Miracle Man, by John Hendrix

Miracle Man, by John Hendrix | Little Book, Big Story

And, of course: Miracle Man. John Hendrix’s book on the life of Jesus is perfect, and ends with a breath-catching moment of anticipation. (Read the full review.)

Have you found the books I’m looking for? What are your favorite Easter books?

Best Books of 2017

This was a year of learning. Good portions of it were given to reading curriculum samples, blog posts, and books about homeschooling. But I also learned to tend flowers, to keep a nature journal, and I took to writing fiction.

Here is what you should know about me and writing fiction: in college, I played it safe and studied poetry and creative nonfiction*. I am glad I did, because creative nonfiction is what I do these days, both for this blog and for Deeply Rooted. Nonfiction seemed civilized: one could draw on one’s own life, one’s own actual experiences. Fiction seemed too much like the Wild West to me: people went there and died of starvation, or in a bar fight. There was too little structure, I thought, too few rules. No civilized folk to protest, “But it didn’t happen like that!” No sheriff.

But my last quarter of college, I needed to pad my schedule with a few extra classes, so along with Martial Arts 101, I took a fiction writing class. It was wild and a little terrifying at times. But I loved it. The air was clear and invigorating, the grueling travel to a story’s end worth the work.

And then I graduated.

Of all the books I read in 2017, I liked these 10 the best (book list) | Little Book, Big Story

Fifteen years later, I am trying out fiction again. I thought, maybe there’s no sheriff, but there are certainly good, established neighbors around who can teach me a thing or two about survival. I met a few of them this year through some essays on writing, and I read some stunning novels, truly beautiful books. I am now at work drafting some of those mediocre stories you have to write before you get to (here’s hoping) the good ones.

What I am getting at here is: I read a lot of fiction this year and a lot of books about writing it. I read a lot about the other things I’m learning to do, too. And in doing so I found some incredible books, at least fifty-percent of which I’ll read again (at least once). What a year!

The 10 Best Books I Read in 2017 | Little Book, Big Story

* I’m sure some could argue that there’s nothing particularly safe about either poetry or creative nonfiction, or that writing about your own life is infinitely more alarming that inventing lives to write about, but at nineteen, I preferred the known to the unknown. I knew my own life tolerably well, and I had written a lot of middling poetry and song lyrics. And so those genres seemed safest to me.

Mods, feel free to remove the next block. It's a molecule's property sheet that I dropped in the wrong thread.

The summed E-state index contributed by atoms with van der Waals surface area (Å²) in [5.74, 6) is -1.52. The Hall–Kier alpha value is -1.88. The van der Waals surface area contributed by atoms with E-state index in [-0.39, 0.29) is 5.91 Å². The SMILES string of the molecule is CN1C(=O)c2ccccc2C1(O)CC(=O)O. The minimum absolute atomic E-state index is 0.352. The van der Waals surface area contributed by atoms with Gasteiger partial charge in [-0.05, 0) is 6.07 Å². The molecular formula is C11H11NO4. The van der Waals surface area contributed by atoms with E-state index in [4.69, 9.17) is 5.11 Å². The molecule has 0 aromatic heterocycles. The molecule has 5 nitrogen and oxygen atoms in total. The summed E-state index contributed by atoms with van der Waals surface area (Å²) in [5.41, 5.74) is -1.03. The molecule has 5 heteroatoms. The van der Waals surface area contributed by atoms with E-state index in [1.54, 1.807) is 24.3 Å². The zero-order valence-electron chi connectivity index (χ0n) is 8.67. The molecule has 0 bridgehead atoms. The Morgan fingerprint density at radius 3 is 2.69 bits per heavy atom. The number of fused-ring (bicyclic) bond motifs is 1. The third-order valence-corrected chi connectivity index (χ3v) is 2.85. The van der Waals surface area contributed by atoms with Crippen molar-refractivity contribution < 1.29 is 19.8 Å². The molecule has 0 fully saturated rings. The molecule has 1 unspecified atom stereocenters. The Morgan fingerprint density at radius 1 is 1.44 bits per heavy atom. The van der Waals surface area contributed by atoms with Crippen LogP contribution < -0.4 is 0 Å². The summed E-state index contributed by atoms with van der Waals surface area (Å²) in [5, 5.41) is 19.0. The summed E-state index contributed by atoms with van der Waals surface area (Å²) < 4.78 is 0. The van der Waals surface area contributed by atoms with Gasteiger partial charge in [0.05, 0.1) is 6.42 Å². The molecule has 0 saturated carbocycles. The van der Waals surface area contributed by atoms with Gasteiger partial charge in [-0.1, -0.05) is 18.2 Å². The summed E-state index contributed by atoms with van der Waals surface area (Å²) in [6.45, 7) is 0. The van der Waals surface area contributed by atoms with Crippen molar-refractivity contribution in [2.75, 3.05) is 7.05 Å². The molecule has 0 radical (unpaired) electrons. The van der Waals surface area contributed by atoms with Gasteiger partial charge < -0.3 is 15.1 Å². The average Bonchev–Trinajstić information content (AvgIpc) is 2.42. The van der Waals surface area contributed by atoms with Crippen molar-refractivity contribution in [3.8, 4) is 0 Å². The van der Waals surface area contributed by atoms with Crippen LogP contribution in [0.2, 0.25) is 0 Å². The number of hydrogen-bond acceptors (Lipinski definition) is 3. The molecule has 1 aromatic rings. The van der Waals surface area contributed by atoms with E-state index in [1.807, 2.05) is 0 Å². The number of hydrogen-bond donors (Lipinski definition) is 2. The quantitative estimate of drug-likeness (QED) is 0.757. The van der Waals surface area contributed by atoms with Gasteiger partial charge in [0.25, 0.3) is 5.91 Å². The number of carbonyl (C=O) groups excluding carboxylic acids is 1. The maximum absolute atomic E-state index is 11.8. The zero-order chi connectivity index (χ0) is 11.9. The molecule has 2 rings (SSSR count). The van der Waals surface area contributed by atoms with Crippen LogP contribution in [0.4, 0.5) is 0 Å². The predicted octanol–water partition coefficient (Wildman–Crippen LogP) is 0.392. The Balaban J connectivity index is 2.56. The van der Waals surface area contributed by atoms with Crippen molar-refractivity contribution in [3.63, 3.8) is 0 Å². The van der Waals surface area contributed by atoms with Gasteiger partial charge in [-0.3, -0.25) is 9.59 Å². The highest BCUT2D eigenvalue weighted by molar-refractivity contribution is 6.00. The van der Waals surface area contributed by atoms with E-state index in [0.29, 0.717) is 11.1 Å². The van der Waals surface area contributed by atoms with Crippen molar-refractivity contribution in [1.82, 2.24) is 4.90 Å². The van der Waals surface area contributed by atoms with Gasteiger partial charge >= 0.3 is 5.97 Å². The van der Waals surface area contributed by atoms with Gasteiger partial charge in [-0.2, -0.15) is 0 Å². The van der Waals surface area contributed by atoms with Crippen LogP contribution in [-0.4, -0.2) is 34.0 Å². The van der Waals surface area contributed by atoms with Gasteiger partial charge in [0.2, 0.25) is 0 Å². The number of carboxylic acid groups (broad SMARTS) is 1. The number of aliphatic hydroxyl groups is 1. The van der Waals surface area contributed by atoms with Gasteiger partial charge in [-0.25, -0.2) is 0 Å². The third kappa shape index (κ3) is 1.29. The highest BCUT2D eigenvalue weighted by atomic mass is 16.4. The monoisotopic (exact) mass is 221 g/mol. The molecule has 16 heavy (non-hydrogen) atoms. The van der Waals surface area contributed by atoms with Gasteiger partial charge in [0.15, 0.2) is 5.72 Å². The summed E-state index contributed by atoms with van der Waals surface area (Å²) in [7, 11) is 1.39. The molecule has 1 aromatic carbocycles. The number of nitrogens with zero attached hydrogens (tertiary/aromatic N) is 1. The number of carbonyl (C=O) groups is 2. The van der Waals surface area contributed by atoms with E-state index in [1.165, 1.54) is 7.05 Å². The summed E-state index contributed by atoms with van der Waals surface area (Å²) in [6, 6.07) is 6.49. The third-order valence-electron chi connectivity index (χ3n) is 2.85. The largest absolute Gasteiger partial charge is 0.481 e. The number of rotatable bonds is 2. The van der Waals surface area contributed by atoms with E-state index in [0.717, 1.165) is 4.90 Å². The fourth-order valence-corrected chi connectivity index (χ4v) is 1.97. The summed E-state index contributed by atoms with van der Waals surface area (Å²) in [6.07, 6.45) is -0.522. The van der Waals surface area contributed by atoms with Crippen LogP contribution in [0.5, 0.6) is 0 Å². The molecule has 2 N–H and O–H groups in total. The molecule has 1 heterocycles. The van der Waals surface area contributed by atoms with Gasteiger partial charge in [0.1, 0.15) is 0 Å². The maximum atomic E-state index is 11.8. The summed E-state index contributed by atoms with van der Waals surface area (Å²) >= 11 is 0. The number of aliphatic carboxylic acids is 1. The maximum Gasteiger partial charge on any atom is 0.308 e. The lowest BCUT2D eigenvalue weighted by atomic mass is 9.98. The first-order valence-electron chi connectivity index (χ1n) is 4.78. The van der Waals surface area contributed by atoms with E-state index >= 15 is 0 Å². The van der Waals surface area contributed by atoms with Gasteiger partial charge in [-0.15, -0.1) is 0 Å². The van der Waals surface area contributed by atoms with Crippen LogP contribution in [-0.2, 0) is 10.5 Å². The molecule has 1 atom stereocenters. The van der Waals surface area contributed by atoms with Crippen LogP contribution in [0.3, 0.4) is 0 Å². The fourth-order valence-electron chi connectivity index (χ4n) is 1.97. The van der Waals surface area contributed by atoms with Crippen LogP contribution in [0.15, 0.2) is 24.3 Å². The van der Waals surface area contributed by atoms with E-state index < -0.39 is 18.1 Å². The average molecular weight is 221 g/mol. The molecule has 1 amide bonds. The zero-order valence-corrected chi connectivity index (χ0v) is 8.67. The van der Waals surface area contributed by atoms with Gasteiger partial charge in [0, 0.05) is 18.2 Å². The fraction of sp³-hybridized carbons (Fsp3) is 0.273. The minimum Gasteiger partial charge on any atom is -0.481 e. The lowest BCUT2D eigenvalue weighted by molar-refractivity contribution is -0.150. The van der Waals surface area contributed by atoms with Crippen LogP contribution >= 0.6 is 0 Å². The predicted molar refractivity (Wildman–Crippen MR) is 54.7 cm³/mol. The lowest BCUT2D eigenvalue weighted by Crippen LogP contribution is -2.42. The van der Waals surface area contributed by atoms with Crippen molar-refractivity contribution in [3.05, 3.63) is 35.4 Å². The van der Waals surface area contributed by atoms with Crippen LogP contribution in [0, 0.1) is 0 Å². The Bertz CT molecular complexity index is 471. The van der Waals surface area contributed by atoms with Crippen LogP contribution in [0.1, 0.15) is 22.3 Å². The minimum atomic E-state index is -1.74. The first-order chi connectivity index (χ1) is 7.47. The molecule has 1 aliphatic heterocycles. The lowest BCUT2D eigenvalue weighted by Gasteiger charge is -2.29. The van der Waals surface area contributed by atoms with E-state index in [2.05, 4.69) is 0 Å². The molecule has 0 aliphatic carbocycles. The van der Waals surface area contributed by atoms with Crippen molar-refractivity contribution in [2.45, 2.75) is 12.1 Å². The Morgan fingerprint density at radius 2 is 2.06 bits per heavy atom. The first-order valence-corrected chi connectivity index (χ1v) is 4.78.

Middlemarch, by George Eliot

Middlemarch, by George Eliot | Little Book, Big Story

I started this book when Josie was small. I wanted a big novel, so I got a big novel, and I began to read. But—alas!—I grew painfully bored after a few chapters and, being sleep-deprived, found myself dozing off during passages that were probably important. I shelved Middlemarch with a sigh and thought, Not right now. But this summer I picked it up again, grew bored in the early chapters, dozed off during some important passages, and found myself wanting to quit around the same spot where I had dropped off before, but I pressed on, and I am so glad.

This book is beautiful, stunning, breathtaking—any number of adjectives apply to its slow development of character, perfect pacing, and fitting conclusion. A few chapters from the end I began to realize that Middlemarch would join the ranks of my favorite novels. By the end I wondered if it hadn’t topped the list.

Notes From the Tilt-a-Whirl, by ND Wilson

Notes From the Tilt-a-Whirl, by ND Wilson | Little Book, Big Story

I took Notes From the Tilt-a-Whirl with me on vacation last summer and proceeded to underline and dog ear it heavily—every other passage, it seems, is brilliant and brightly written. Wilson’s thoughts on this world, the wildness of it, were just right for reading on a cabin’s front porch overlooking a lake.

The Hidden Machinery, by Margot Livesey

 The Hidden Machinery, by Margot Livesey | Little Book, Big Story

We had a neighbor who kept the best-curated Little Free Library around. After a summer of supplying me with Wendell Berry, Flannery O’Connor and more (and I, in turn, kept it stocked PG Wodehouse, EB White and more), they moved and I mourned. Now it houses the usual department store crime novels and cast-off magazines (alas!).

But before they moved, I found this gem: I knew nothing about the author, only that it was about writing novels, and so I grabbed it. Margot Livesey looks at how writers learn from great writers by reading their stories; she discusses Shakespeare and Flaubert in glorious detail. This is one of my best free library finds to date.